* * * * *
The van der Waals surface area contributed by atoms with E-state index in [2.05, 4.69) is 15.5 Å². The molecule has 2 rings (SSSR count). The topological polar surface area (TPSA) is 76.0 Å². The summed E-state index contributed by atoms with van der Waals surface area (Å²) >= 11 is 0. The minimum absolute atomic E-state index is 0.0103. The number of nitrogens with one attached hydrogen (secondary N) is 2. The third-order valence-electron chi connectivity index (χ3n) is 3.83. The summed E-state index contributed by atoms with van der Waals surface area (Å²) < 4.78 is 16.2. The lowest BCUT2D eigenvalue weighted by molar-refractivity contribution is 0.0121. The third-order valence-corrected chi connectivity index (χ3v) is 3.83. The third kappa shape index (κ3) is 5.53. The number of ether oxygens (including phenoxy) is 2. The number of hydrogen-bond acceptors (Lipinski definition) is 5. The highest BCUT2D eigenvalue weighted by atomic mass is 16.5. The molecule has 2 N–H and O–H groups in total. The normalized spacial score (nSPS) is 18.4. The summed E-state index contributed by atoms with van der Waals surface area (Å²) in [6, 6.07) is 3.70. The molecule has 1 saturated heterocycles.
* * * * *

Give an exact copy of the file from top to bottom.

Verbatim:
The van der Waals surface area contributed by atoms with E-state index in [2.05, 4.69) is 15.5 Å². The molecule has 2 rings (SSSR count). The topological polar surface area (TPSA) is 76.0 Å². The summed E-state index contributed by atoms with van der Waals surface area (Å²) >= 11 is 0. The minimum absolute atomic E-state index is 0.0103. The number of nitrogens with one attached hydrogen (secondary N) is 2. The third-order valence-electron chi connectivity index (χ3n) is 3.83. The summed E-state index contributed by atoms with van der Waals surface area (Å²) < 4.78 is 16.2. The lowest BCUT2D eigenvalue weighted by molar-refractivity contribution is 0.0121. The third-order valence-corrected chi connectivity index (χ3v) is 3.83. The third kappa shape index (κ3) is 5.53. The number of ether oxygens (including phenoxy) is 2. The number of hydrogen-bond acceptors (Lipinski definition) is 5. The highest BCUT2D eigenvalue weighted by atomic mass is 16.5. The molecule has 2 N–H and O–H groups in total. The normalized spacial score (nSPS) is 18.4. The summed E-state index contributed by atoms with van der Waals surface area (Å²) in [6, 6.07) is 3.70. The molecule has 1 saturated heterocycles.